The aptly named Scarlet-Chested Sunbird, Chalcomitra senegalensis, is a strikingly colored Sunbird belonging to the bird family Nectariniidae. They feed mainly on arthropods and nectar, and can often be seen hovering around flowering plants or hawking prey aerially or plucking insects from the ground.
The fellow in the shot is a regular of an Aloe Vera plant in my house. On one of such visits, my camera was ready
The bright colors on this bird adds to the beauty of nature and the validity of it’s intelligent design.
The Southern Damselfly (Coenagrion mercuriale) is one of at least four blue damselflies with black markings that seem similar at a quick glance. The others include the:
– Common Blue Damselfly (male has a domed mushroom-like black mark on abdominal segment two) – Azure Blue Damselfly (fine “U” shaped mark which has no stem on abdominal segment two) – Variable Damselfly (wine glass or “U” shaped mark on abdominal segment two with a stem at its base)
The second abdominal segments bear the most distinctive markings that help in the identification of the different species.
Like its specific name suggests, the Southern Damselfly spots a distinctive marking on the second abdominal segment that resembles the astrological symbol for the planet Mercury (☿). It’s alternative name “Mercury Bluet” is therefore more fitting and descriptive.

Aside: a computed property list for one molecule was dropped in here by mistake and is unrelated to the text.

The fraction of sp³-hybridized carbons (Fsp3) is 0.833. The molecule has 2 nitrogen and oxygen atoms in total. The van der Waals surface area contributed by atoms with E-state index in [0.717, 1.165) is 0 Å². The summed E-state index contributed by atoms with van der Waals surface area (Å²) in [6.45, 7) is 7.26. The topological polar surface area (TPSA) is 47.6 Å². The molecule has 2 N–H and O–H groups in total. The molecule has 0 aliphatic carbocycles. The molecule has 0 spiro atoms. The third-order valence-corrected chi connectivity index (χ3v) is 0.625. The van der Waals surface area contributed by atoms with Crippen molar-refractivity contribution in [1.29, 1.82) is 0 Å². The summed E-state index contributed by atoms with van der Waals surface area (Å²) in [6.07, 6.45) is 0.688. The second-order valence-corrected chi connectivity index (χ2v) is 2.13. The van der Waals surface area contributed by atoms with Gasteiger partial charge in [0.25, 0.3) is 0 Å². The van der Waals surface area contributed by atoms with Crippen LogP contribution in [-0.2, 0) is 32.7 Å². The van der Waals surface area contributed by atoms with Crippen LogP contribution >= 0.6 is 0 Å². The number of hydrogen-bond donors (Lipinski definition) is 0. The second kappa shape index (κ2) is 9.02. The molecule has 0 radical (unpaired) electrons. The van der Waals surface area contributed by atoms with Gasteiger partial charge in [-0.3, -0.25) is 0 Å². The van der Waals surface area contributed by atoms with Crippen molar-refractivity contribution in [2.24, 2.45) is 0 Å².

Other identification characteristics include:
– Elliptical spots behind the eyes – Blue bar between the eyes – Abdominal segment 9 is 80% black
To the untrained eye, these species all appear the same. But it can be even more fun looking out for these unique markings that give the different species the identification they possess
Dandelions flower at a time of the year when few other sources of nectar and pollen are available in many gardens, providing native pollinators with a ready source of early pollen for colony-building. With full-bloomed flower heads already in early spring, they are available to pollinators including the bumblebee just as they emerge from their winter nests… And these pollinators, well they don’t take the provision for granted 🙂
The large red damselfly (Pyrrhosoma nymphula), known in French as Petite nymphe au corps de feu ( fiery bodied Damselfly), is one of the first European damselflies on the fly in spring.
The Large Red Damselfly has a dark red body (Corps de feu) thinly circled with black color. There are larger black marks on the upper surface of the last segments of the abdomen.
The eyes are reddish. The thorax bears a black horizontal stripe. The legs are black. Females occur in many colour forms, but all have yellow bands around the abdominal segments.
Photographed Species: Male, Remshalden, Germany
A Nature photography site, starting from my backyard